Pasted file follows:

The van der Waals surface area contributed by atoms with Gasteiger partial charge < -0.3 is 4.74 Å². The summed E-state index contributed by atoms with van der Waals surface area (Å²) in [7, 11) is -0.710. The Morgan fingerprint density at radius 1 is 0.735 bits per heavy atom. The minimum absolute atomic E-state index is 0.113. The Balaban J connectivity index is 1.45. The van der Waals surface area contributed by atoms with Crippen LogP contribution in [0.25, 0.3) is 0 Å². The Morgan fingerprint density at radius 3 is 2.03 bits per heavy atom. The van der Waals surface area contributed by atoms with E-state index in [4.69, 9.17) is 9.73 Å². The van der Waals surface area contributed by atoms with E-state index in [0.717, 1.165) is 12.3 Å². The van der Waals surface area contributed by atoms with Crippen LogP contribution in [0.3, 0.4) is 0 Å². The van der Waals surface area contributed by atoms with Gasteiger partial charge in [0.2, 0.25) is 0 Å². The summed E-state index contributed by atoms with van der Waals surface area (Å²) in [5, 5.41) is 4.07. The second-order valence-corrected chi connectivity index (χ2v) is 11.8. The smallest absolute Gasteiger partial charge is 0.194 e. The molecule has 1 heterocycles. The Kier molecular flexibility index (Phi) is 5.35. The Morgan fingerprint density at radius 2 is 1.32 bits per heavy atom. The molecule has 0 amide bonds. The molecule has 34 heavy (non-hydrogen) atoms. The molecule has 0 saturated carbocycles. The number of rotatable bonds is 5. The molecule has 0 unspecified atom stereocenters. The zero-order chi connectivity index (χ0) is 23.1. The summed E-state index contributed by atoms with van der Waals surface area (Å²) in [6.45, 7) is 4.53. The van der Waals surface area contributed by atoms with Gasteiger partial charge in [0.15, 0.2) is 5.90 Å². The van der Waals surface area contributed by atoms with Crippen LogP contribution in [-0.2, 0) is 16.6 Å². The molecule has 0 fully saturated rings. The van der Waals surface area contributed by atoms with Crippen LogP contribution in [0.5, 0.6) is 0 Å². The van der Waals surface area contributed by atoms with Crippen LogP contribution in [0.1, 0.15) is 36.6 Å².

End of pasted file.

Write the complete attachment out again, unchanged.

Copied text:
The van der Waals surface area contributed by atoms with Gasteiger partial charge < -0.3 is 4.74 Å². The summed E-state index contributed by atoms with van der Waals surface area (Å²) in [7, 11) is -0.710. The Morgan fingerprint density at radius 1 is 0.735 bits per heavy atom. The minimum absolute atomic E-state index is 0.113. The Balaban J connectivity index is 1.45. The van der Waals surface area contributed by atoms with Crippen LogP contribution in [0.25, 0.3) is 0 Å². The Morgan fingerprint density at radius 3 is 2.03 bits per heavy atom. The van der Waals surface area contributed by atoms with E-state index in [4.69, 9.17) is 9.73 Å². The van der Waals surface area contributed by atoms with E-state index in [0.717, 1.165) is 12.3 Å². The van der Waals surface area contributed by atoms with Crippen LogP contribution in [0.3, 0.4) is 0 Å². The van der Waals surface area contributed by atoms with Gasteiger partial charge in [0.2, 0.25) is 0 Å². The summed E-state index contributed by atoms with van der Waals surface area (Å²) in [5, 5.41) is 4.07. The second-order valence-corrected chi connectivity index (χ2v) is 11.8. The smallest absolute Gasteiger partial charge is 0.194 e. The molecule has 1 heterocycles. The Kier molecular flexibility index (Phi) is 5.35. The Morgan fingerprint density at radius 2 is 1.32 bits per heavy atom. The molecule has 0 amide bonds. The molecule has 34 heavy (non-hydrogen) atoms. The molecule has 0 saturated carbocycles. The number of rotatable bonds is 5. The molecule has 0 unspecified atom stereocenters. The zero-order chi connectivity index (χ0) is 23.1. The summed E-state index contributed by atoms with van der Waals surface area (Å²) in [6.45, 7) is 4.53. The van der Waals surface area contributed by atoms with Gasteiger partial charge in [0.15, 0.2) is 5.90 Å². The van der Waals surface area contributed by atoms with Crippen LogP contribution in [-0.2, 0) is 16.6 Å². The molecule has 0 fully saturated rings. The van der Waals surface area contributed by atoms with Crippen LogP contribution in [0.5, 0.6) is 0 Å². The van der Waals surface area contributed by atoms with Crippen LogP contribution in [0.1, 0.15) is 36.6 Å².